Tuesday, May 29, 2012

how will you measure your life?

I just read the book How Will You Measure Your Life? In it, Clayton Christensen takes his 2010 address to the Harvard Business School graduates and puts it in book form.  Mr. Christensen says in the introduction, 

"I don't promise this book will offer you any easy answers: working through these questions requires hard work. It has taken me decades. But it has also been one of the most worthwhile endeavors of my life. I hope the theories in this book can help you as you continue on your journey, so that in the end, you can definitively answer for yourself the question "How will you measure your life?"

Harvard Business School professor Clayton Christensen in an address to the 2010 HBS graduating class. In a nut shell...
On the last day of class, I ask my students to turn those theoretical business lenses on themselves, to find cogent answers to three questions: First, how can I be sure that I’ll be happy in my career? Second, how can I be sure that my relationships with my spouse and my family become an enduring source of happiness? Third, how can I be sure I’ll stay out of jail? Though the last question sounds lighthearted, it’s not. Two of the 32 people in my Rhodes scholar class spent time in jail. Jeff Skilling of Enron fame was a classmate of mine at HBS. These were good guys—but something in their lives sent them off in the wrong direction.
One of the theories that gives great insight on the first question—how to be sure we find happiness in our careers—is from Frederick Herzberg, who asserts that the powerful motivator in our lives isn’t money; it’s the opportunity to learn, grow in responsibilities, contribute to others, and be recognized for achievements. 
A theory that is helpful in answering the second question—How can I ensure that my relationship with my family proves to be an enduring source of happiness?—concerns how strategy is defined and implemented. ...Your decisions about allocating your personal time, energy, and talent ultimately shape your life’s strategy.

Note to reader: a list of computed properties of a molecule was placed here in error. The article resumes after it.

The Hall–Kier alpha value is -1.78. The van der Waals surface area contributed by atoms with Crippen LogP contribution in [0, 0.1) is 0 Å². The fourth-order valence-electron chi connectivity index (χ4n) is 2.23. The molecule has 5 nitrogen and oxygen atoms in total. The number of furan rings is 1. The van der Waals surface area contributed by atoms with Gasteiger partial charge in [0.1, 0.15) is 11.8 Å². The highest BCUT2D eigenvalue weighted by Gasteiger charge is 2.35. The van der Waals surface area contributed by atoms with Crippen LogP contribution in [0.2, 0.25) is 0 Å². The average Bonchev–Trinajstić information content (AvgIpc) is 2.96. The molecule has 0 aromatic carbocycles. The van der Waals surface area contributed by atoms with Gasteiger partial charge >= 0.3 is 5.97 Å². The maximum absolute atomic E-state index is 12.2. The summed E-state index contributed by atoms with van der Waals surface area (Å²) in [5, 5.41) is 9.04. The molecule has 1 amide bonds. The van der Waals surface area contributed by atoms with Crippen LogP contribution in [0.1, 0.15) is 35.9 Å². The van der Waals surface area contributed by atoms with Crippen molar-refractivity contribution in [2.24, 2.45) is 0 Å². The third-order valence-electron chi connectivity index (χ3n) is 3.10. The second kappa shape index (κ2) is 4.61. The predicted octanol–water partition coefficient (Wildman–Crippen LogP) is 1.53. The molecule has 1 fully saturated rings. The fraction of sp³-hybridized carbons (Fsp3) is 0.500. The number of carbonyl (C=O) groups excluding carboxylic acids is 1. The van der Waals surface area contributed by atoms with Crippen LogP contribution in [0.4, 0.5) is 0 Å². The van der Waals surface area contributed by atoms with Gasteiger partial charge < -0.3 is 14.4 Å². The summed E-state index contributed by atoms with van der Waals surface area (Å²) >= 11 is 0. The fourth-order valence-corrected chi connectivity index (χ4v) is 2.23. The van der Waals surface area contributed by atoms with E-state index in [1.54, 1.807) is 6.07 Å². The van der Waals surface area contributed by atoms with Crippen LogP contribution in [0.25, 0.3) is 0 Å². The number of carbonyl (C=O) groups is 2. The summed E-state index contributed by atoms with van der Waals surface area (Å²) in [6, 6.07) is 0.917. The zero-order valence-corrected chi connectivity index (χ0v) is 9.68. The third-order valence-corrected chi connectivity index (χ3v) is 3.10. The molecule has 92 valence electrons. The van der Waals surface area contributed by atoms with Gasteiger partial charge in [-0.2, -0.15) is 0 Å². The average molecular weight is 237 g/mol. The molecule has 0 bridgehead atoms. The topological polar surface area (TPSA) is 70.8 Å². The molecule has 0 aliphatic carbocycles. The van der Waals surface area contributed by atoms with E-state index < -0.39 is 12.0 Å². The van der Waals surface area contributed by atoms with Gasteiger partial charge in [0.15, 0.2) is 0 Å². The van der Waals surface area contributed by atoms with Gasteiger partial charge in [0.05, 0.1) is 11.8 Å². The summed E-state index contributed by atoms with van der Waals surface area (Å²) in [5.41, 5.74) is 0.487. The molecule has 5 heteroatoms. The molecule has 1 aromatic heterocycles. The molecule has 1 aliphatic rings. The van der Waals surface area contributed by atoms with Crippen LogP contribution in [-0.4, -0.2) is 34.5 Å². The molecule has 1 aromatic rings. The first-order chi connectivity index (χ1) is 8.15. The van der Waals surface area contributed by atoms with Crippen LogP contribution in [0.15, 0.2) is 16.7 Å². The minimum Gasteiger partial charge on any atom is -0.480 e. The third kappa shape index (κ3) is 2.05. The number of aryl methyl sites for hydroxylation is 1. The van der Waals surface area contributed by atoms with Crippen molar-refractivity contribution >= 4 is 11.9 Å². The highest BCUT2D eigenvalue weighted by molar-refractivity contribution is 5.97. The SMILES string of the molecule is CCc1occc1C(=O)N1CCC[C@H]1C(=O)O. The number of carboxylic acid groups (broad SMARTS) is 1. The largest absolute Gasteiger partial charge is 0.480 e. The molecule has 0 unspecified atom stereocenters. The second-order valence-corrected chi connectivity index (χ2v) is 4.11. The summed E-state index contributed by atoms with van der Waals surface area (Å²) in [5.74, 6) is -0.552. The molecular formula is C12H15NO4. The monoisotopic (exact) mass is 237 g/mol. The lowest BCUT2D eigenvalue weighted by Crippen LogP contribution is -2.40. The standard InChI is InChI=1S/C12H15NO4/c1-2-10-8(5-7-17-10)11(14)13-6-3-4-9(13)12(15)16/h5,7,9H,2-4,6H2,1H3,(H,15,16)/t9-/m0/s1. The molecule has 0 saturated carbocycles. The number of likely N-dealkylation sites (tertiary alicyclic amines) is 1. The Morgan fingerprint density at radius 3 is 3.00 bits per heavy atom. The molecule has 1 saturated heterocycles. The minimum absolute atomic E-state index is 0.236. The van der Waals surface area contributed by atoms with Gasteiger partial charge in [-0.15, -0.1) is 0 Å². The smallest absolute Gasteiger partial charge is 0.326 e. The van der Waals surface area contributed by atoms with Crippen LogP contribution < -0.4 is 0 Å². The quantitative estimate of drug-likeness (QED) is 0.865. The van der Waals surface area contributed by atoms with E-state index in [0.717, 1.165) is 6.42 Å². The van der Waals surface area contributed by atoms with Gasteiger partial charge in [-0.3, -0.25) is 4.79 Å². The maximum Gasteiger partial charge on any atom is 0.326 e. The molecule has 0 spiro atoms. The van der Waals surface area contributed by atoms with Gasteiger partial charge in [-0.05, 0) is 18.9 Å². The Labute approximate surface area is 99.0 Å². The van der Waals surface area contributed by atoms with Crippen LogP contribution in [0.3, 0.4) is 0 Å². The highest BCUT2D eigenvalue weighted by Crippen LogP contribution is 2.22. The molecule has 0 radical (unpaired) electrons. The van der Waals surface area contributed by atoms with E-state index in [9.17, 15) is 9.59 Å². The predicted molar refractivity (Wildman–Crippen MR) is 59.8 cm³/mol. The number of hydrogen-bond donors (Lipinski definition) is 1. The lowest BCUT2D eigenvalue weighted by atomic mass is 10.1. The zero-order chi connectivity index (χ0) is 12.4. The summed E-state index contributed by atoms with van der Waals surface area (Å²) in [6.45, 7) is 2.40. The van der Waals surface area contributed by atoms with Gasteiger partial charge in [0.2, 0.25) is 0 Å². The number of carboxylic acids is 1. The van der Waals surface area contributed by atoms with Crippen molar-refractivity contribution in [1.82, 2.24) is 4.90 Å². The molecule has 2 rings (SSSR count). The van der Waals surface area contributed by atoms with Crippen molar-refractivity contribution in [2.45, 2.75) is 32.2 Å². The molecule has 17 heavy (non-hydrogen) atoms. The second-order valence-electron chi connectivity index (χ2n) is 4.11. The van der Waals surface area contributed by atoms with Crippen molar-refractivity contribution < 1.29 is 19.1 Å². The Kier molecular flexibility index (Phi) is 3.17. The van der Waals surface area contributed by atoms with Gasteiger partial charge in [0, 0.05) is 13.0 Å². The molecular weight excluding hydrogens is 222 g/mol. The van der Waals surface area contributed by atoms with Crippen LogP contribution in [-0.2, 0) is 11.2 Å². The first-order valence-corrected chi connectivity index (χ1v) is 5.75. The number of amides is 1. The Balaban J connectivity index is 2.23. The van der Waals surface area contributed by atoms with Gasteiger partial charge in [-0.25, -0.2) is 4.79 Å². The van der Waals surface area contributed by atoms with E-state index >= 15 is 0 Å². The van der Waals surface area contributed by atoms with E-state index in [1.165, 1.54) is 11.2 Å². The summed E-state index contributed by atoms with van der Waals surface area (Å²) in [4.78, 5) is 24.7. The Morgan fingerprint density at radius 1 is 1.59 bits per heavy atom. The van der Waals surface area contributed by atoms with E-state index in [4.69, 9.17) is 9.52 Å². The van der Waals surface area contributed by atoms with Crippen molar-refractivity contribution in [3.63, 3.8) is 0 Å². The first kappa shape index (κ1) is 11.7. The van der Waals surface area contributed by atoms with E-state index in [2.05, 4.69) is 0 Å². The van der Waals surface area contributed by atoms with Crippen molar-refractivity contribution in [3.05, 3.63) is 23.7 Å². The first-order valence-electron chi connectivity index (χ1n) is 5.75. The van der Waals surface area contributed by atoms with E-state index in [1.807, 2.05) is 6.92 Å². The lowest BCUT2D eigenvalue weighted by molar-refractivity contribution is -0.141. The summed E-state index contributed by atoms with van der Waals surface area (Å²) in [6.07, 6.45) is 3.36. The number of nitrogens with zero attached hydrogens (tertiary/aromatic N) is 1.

'Marginal Cost' theory addresses the third question I discuss with my students—how to live a life of integrity (stay out of jail). Unconsciously, we often employ the marginal cost doctrine in our personal lives when we choose between right and wrong. A voice in our head says, “Look, I know that as a general rule, most people shouldn’t do this. But in this particular extenuating circumstance, just this once, it’s OK.” The marginal cost of doing something wrong “just this once” always seems alluringly low. It suckers you in, and you don’t ever look at where that path ultimately is headed and at the full costs that the choice entails. Justification for infidelity and dishonesty in all their manifestations lies in the marginal cost economics of “just this once.”

It's a useful book for students and teachers and parents and people with jobs :)

It's a question we should all ask of ourselves,
How will you measure your life?

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